Belak cool to ice issue

Toronto Maple Leafs tough guy Wade Belak (right) is taking issue with the ice surface at the Air...

Toronto Maple Leafs tough guy Wade Belak (right) is taking issue with the ice surface at the Air Canada Centre. (Toronto Sun/Greg Henkenhaf)

LANCE HORNBY -- Toronto Sun

, Last Updated: 12:39 PM ET

After six years of complaints about the slow, choppy ice in their home rink, the Maple Leafs hope to get a step ahead with modern science.

Practice at the Air Canada Centre was halted yesterday to let building personnel tell the players and coach Pat Quinn about Fast Ice, a new system designed to improve one of the most difficult rinks to maintain in the National Hockey League. Basically, it's chemically treated water that is laid down in a mist as opposed to straight flooding.

"It hardens quicker," said Bob Hunter, general manager of the ACC. "We think it's going to make a difference."

Dallas, Tampa and Chicago, three warm-weather NHL cities, are using Fast Ice now, but the ACC crew will have to go a long way to win over a skeptic such as Wade Belak. The forward/defenceman has heard promises before that better ice is on the way and summed up current conditions with a four-letter expletive.

"We're the ones who have to hear about it when we're trying to chase down a puck and it's bouncing all over the ice and guys beat us to the net for a scoring chance," Belak said.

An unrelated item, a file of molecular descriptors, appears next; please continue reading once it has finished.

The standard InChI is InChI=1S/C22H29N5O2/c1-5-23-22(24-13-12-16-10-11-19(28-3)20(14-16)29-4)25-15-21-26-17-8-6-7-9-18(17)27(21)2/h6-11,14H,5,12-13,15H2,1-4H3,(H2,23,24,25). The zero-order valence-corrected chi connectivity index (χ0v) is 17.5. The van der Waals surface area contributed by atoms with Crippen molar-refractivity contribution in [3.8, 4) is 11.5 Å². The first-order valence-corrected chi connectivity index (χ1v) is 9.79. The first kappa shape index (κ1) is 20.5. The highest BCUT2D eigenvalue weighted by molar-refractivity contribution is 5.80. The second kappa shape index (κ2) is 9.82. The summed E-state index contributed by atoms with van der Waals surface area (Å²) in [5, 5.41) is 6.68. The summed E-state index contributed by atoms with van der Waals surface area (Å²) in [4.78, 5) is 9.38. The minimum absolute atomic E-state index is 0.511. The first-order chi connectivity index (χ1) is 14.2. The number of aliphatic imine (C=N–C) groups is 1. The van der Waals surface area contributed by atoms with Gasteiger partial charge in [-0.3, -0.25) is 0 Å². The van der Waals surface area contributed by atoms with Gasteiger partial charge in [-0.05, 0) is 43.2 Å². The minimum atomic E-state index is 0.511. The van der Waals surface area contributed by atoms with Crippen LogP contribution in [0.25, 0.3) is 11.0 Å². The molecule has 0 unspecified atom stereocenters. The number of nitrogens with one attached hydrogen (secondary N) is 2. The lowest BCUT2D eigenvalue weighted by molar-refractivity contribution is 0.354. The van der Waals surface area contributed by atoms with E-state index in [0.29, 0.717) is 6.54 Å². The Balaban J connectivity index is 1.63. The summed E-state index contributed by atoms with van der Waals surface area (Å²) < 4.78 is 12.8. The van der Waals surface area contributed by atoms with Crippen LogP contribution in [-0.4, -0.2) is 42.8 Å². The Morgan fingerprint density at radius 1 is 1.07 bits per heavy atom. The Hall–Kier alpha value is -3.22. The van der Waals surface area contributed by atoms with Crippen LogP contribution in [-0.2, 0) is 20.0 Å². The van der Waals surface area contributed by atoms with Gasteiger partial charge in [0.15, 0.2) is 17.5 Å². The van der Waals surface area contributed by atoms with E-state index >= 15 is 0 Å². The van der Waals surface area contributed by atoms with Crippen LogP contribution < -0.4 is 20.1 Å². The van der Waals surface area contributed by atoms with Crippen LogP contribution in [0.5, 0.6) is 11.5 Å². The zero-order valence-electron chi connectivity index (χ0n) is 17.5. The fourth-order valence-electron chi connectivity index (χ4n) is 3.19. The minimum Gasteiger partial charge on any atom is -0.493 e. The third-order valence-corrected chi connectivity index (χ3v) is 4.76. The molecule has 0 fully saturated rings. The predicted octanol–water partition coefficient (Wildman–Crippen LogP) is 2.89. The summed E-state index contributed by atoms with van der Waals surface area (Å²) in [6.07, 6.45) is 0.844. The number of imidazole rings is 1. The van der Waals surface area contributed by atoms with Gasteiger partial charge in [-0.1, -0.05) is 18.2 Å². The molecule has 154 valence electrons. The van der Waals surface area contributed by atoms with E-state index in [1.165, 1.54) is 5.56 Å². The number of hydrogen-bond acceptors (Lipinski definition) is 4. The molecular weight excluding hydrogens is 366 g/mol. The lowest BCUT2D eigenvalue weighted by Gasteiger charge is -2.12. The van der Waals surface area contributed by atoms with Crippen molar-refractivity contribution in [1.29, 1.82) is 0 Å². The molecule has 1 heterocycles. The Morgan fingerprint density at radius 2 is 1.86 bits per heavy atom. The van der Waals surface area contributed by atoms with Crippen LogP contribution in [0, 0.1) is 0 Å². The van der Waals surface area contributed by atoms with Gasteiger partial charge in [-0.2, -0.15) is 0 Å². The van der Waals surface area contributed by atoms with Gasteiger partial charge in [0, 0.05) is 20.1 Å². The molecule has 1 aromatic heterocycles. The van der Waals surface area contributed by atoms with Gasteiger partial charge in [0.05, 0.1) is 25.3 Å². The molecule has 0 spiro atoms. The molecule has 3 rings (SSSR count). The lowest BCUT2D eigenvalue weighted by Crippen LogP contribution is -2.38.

"Three years ago, they said they were going to lower the temperature of the concrete under the ice pad. We had good ice for four games, but it made the building a little cooler and of course everyone in the (lower bowl) platinums complained. They have to remember they're going to a hockey game, not the beach. I think if you can afford a platinum, you can afford to bring a jacket."

Quinn understands the difficulties of playing in a multi-use facility, where it can be difficult to keep the building cool in the late summer and early spring. Many NHL rinks have similar woes and the ice at the Marlies' home at Ricoh Coliseum drew constant player criticism during the early part of Leafs' training camp.

"The ice does influence the offensive and defensive side of your game," Quinn said, "particularly when you're trying to create the passing skills and the things that are needed to take advantage of the (speed) game that everyone wants us to play. You have to have ice you can slide a puck on. We need to do a little work.

"I know the staff works hard at it. We get flashes of decent ice, but right now, we're not."

There was a time when Maple Leaf Gardens was reputed to have the NHL's best ice, a title Toronto gave up long ago in the minds of the players to Edmonton's Rexall Place.

Leafs players once again will be consulted by building officials after games to give a report on the conditions.

"We're going to do everything we can to work with the players and talk to them about what we're doing," Hunter said.


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